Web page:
Wednesday, 29 October 2014

What is a Flying Freehold?


Some people may have heard of these but are unsure what they are. And although they are rare it is important to know what they are for when they do appear.

Flying Freehold

A flying freehold is a section of a freehold property that is structurally above another person's property and not connecting with ground level. Flying freeholds arise when part of one property is built on top of part of another property and so the upper property owner does not own the building or land underneath the "flying" part. A common example of this is where a room or part of a room is over a shared passageway in a row of terraced houses. A flying freeholder is subject to the risk that the subjacent owner may fail to maintain and repair its property, which may damage or prejudice the structure on which the flying freehold physically rests. A subjacent owner can be required to physically support and repair in relation to the freehold above it.

So what implications does this have when you are looking to purchase a property that may be subject to a flying freehold? The main concern is whom the obligations of support, maintenance and repair fall on and can those obligations be enforced. The problem here is that the burden or obligations of a positive covenant generally cannot be passed on from owner to owner, as they do not follow the land unlike restrictive covenants. In order for a positive obligation to perpetuate each owner needs to enter into a Deed of Covenant to observe and perform the positive obligations.

Through the passage of time, as flying freeholds tend to affect older properties, these obligations can become lost and the chain of a deed of covenant can break down. This therefore means that without this chain the property is left with no rights of support, access and repair.

There are solutions to this problem, the first being to enter into a Deed of Mutual Easement and Covenants with the neighbouring property. Both property owners enter into a deed of mutual easements and covenants, granting the necessary rights of support and protection, access for repair and maintenance for each other’s properties and imposing obligations on both parties to keep their own property in repair and insured and to reinstate if damaged. This is of course reliant on the co-operation of the neighbouring property owners and can add further time and money to a transaction.

The second solution is to obtain an indemnity insurance policy for a flying freehold. This is not the ideal solution as it simply papers over the cracks of the problem and does not fully resolve it. A primary concern with flying freeholds is not necessarily the rights to repair and maintain but the rights of access to be able to carry out repairs. An indemnity policy does not grant this.

Lenders are reluctant to lend on flying freeholds for these very reasons. They want to ensure the security for the mortgage is sound. As conveyancers we are bound to follow the guidelines set out in the CML handbook (http://solicitorsnews.blogspot.co.uk/2014/09/a-solicitors-dual-duty.html). One of the key points they ask in relation to flying freeholds and indeed freehold flats is that we can certify that the title is good and marketable. If the rights have been lost, do not exist or are difficult to obtain then the marketability of that property is reduced.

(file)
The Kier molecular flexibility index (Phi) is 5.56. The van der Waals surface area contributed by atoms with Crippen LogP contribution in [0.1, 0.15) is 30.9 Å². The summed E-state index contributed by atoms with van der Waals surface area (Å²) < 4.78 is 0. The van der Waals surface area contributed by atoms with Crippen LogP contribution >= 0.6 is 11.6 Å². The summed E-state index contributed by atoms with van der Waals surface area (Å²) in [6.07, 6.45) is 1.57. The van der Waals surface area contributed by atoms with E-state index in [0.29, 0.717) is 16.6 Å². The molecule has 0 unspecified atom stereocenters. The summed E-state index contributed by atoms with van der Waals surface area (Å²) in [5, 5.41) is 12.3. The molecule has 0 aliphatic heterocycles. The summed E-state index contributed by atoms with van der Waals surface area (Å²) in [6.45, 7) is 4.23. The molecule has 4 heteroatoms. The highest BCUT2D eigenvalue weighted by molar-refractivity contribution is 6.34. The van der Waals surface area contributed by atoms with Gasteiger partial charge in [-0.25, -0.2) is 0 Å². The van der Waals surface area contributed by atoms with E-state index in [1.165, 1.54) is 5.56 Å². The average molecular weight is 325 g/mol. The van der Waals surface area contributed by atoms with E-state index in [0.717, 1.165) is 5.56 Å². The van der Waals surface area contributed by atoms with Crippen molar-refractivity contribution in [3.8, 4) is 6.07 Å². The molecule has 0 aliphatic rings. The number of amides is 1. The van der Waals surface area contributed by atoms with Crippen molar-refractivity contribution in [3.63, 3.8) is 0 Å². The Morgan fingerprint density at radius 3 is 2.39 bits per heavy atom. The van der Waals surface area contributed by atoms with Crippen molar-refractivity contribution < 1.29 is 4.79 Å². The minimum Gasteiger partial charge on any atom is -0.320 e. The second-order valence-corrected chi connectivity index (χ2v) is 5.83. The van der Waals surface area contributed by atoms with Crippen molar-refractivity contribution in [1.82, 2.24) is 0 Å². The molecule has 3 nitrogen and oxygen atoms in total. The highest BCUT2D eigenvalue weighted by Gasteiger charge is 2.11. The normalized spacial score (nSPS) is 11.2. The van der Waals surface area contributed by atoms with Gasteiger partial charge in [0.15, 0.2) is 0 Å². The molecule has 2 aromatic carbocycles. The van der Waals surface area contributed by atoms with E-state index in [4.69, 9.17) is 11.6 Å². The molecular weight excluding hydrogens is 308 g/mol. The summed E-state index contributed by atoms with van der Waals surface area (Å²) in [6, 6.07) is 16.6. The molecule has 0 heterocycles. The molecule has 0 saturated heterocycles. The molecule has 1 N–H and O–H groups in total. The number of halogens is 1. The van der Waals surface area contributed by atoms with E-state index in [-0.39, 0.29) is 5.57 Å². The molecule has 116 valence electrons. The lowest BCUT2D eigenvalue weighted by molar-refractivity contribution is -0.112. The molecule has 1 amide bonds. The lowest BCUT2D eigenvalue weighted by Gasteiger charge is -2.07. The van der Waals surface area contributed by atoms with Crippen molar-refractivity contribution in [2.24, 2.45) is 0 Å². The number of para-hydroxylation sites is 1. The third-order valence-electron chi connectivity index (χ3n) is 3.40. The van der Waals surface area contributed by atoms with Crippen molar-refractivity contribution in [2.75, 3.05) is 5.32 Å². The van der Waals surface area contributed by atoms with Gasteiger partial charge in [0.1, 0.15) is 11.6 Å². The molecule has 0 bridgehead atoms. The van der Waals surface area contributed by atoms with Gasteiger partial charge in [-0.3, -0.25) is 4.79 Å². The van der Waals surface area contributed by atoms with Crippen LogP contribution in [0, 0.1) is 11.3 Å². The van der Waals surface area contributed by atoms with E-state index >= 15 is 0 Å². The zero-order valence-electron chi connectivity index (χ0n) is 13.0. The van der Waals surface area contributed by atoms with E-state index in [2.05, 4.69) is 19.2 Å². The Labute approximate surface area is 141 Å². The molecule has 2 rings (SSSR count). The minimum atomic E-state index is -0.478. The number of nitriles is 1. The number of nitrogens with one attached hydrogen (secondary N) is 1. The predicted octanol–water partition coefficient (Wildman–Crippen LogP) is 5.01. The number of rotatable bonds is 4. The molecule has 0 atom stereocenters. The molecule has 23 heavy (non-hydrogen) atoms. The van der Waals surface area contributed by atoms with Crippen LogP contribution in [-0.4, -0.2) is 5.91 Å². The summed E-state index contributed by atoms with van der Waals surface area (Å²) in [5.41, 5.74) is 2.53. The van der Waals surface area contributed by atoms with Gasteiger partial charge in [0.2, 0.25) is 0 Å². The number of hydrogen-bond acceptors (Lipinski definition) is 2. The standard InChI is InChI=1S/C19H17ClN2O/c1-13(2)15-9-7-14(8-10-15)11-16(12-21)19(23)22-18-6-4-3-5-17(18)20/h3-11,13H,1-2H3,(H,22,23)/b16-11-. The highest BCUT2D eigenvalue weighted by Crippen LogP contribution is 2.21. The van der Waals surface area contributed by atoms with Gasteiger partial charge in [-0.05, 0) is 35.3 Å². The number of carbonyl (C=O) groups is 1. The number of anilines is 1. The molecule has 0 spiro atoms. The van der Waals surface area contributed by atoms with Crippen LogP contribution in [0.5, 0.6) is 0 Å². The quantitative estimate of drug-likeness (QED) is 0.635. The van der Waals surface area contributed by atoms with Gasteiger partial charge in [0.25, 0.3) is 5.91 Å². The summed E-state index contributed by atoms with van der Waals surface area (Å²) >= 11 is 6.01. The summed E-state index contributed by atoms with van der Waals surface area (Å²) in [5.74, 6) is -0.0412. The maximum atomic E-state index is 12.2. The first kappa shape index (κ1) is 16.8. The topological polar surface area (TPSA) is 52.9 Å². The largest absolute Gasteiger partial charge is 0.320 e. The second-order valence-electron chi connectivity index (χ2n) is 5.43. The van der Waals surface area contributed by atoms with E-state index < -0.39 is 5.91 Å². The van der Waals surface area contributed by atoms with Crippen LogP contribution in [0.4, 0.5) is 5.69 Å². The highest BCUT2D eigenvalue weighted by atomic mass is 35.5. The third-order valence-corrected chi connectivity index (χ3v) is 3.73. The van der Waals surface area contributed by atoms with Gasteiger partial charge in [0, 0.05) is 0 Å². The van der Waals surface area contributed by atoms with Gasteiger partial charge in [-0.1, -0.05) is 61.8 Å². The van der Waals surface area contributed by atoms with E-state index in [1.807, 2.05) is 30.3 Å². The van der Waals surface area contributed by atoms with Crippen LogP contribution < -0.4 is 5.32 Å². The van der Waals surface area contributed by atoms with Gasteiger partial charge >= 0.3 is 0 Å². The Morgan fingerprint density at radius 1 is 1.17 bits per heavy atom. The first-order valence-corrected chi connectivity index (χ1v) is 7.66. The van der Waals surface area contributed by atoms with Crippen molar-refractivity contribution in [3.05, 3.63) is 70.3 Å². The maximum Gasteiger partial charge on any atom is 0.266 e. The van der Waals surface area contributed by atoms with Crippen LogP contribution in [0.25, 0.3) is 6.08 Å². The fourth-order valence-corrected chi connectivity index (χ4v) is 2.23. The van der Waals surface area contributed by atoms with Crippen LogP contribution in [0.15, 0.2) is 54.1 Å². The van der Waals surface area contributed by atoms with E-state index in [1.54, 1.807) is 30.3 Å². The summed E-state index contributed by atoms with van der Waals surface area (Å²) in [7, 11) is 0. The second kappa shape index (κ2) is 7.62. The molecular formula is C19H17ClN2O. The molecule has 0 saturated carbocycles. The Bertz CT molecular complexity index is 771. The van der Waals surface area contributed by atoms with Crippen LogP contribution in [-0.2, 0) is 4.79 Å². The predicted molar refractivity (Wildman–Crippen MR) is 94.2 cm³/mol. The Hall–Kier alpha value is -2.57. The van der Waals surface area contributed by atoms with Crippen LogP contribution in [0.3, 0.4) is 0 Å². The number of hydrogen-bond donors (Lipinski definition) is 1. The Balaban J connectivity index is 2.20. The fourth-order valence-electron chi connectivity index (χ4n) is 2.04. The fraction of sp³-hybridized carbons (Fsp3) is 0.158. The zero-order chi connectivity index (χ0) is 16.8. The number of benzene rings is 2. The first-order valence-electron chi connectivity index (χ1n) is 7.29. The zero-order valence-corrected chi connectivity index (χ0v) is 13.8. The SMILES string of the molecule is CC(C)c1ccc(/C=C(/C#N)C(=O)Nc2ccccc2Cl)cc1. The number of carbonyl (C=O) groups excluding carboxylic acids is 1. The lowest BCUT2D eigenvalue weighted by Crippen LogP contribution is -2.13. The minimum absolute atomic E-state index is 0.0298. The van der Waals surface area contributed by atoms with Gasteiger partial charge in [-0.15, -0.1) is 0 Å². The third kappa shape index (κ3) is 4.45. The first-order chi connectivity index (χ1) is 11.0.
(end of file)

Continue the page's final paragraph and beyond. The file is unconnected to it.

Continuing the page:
Freehold Flats

Very little explanation is needed as to what these are as it is right there in the name, it is a flat which is held and sold as freehold as opposed to leasehold.

The problem with this type of property is that very few lenders will lend on these. Going back to the CML handbook the first requirement to meet on this type of property is “the property must have all necessary rights of support, protection, and entry for repair as well as a scheme of enforceable covenants that are also such that subsequent buyers are required to enter into covenants in identical form”.

In an ordinary flat sold as leasehold these rights would all be contained within the lease. The lease would provide for payments from each leaseholder to contribute toward maintenance, repair and insurance. With a freehold no such document exists, therefore each freeholder is responsible for his or her own unit. But if you have a block of freehold flats and there is a problem with the roof, who has the responsibility for repair? If a unit on the second floor does not have insurance and then floods their property affecting the unit below, who is responsible for the repair? Does the unit on the ground floor have to claim on their own insurance, pushing up their own premiums?

The final key point to consider from the CML handbook extract above is rights of access. Again in a leasehold flat these rights would be contained within the lease. As conveyancers we need to ensure that you as the purchaser have the relevant rights to access your property. With a freehold flat where are the rights of access to the property contained, and where are the rights of access through communal areas to a second floor flat for example.

As stated above, very few lenders will lend on a freehold flat. But even if you are a cash buyer it is an investment which would need serious consideration. At some point in the future you may want to sell this property and lenders will be unlikely to provide potential buyers with a mortgage. In practice freehold flats are rare but they are something you need to be aware of, especially those reliant on a mortgage.

Article written by Michael Riches - Trainee with MJP Conveyancing  



MJP Conveyancing are solicitors who provide legal advice and services to clients based in England and Wales and who can be contacted on 01603877000 or via email at davidpett@m-j-p.co.uk

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